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Telamon

How can I make art that looks like this?

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I'm thinking that it might be fun to create a retro-styled adventure game that looks a lot like the old Sierra on-line games. What tools were used to create this art originally? Are they any tools out today that would help me to create art in this style faster than they did back then? I get the feeling these images may have been created pixel-by-pixel.

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I don't know if its how they did it, but when I create pixel art I draw it at a larger size at resample it down to the correct resolution. It helps create the subtle pixel shading that's very hard to do by hand.

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Well I would like to actually finish my project - are there faster ways to achieve good results? I understand that the original artists (for whom I have a lot of respect) probably agonized over each pixel back in the day, which is why the art holds up so well. I guess I'm wondering if there is a solution that will give me 90% of the result with 10% of the effort.

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Quote:
Original post by Telamon
Well I would like to actually finish my project - are there faster ways to achieve good results?
Make your scene in 3d with polygons, render it at a high resolution, then put a brush stroke filter or something on it, then lanczos sample it down to 320x240 (or whatever).

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Original post by Telamon
...probably agonized over each pixel back in the day...


I used to think this too, but it's not as true as you might think. Pixels are the medium that the artist works in, but it's the zoomed out look that they're interested in. How it looks to the eye when its seen as a tiny part of the screen.

These artists were mere mortals, and it's alot easier when you understand the basics.

This is an excellent resource. Should help demystify things a bit.

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Generally they'd do the broad strokes with less precise tools then go in and add details by the pixel. It takes time, to be sure, but they didn't actually go pixel-to-pixel for everything like you might think.

You might be able to get similar results by doing the source work in a larger format, sample it down, and then reduce the color pallete to 256 colors, possibly with dithering. That should look close, but not as good. Maybe 75% of the result with 25% of the effort?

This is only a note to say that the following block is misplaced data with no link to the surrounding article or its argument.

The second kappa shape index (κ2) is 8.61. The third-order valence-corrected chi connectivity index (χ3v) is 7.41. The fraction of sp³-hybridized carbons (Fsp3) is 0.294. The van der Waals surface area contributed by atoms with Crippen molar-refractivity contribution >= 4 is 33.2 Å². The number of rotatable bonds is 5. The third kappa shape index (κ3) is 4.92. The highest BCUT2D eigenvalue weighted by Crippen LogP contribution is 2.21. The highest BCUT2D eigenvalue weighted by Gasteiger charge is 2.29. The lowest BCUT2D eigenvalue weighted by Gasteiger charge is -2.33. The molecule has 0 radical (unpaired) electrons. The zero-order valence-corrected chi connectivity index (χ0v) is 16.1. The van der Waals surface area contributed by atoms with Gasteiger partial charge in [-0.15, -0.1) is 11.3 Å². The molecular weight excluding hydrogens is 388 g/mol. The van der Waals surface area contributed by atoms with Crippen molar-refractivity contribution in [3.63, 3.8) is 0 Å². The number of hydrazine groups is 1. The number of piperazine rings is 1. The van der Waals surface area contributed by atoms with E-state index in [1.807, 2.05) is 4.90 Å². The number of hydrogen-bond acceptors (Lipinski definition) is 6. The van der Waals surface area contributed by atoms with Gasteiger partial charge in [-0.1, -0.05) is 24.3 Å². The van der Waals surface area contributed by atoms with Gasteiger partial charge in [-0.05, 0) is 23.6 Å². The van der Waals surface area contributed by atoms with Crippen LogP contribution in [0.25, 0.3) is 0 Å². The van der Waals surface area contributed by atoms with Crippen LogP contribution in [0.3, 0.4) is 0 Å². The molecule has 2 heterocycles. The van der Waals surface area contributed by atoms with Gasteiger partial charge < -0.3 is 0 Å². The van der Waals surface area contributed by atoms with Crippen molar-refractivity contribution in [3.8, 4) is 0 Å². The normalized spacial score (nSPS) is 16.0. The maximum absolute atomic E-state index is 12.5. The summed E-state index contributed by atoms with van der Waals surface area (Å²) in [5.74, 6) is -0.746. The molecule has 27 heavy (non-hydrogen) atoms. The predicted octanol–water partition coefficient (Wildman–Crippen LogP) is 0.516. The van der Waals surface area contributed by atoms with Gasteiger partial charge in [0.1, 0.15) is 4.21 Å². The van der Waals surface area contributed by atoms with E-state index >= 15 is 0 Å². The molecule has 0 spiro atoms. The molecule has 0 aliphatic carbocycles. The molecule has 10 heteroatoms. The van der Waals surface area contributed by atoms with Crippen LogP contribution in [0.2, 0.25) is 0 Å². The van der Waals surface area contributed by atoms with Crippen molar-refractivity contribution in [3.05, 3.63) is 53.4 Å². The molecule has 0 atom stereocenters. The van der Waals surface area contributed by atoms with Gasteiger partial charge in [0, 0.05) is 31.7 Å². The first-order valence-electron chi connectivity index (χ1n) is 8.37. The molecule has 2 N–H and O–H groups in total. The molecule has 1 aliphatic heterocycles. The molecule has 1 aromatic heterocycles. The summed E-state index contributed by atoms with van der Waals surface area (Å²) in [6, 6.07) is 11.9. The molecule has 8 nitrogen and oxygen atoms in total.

You could also build up a toolset of various backdrops and objects for some things to ease your workload.

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I have had a client once who wanted a super pixelized retro look for some backgrounds. I did an old school structure but normal colors and before sending the assets, I took each asset and lowered the color-depth to 16-32 colors. It might sound low but since I was doing it with separate assets, it avoided some pollution between colors that may happen weirdly when lowering the color-depth of a large image with a wide palette. For smaller assets you can do it directly with the right colors and hand-dither the gradiants.

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Guest Anonymous Poster
Quote:
Original post by Sneftel
The primary tool at the time was DeluxePaint. Ahhh, the memories.......


Try the World Creator commercial version.
The render engine doesn't use a photo realistic approach and has a real classic 'gamey' hand pixeled artwork style.
Look in their galleries and forum for more.
Link: http://www.inet2inet.com/main/main.htm

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Quote:
Original post by ravyne2001
Generally they'd do the broad strokes with less precise tools then go in and add details by the pixel. It takes time, to be sure, but they didn't actually go pixel-to-pixel for everything like you might think.

You might be able to get similar results by doing the source work in a larger format, sample it down, and then reduce the color pallete to 256 colors, possibly with dithering. That should look close, but not as good. Maybe 75% of the result with 25% of the effort?

You could also build up a toolset of various backdrops and objects for some things to ease your workload.


Yeah, photoshopping a larger version then sizing it down would work, I'm pretty sure that's similar to how the OP's 2nd scene was made, those houses in the are too well anti-aliased for timely art. They would be fairly easy to do by hand and then scanned into an art program and modified, however. The fence on the left looks fuzzy enough to be painted while the fruit would be added in later.

The first scene looks like it could be all-computer or based off of scanned-in line art, or combination of that and the technique I talked about above

I've made a step by step pixel art creation tutorial on my developer's journal, if you want see how it's done(or how I do it)

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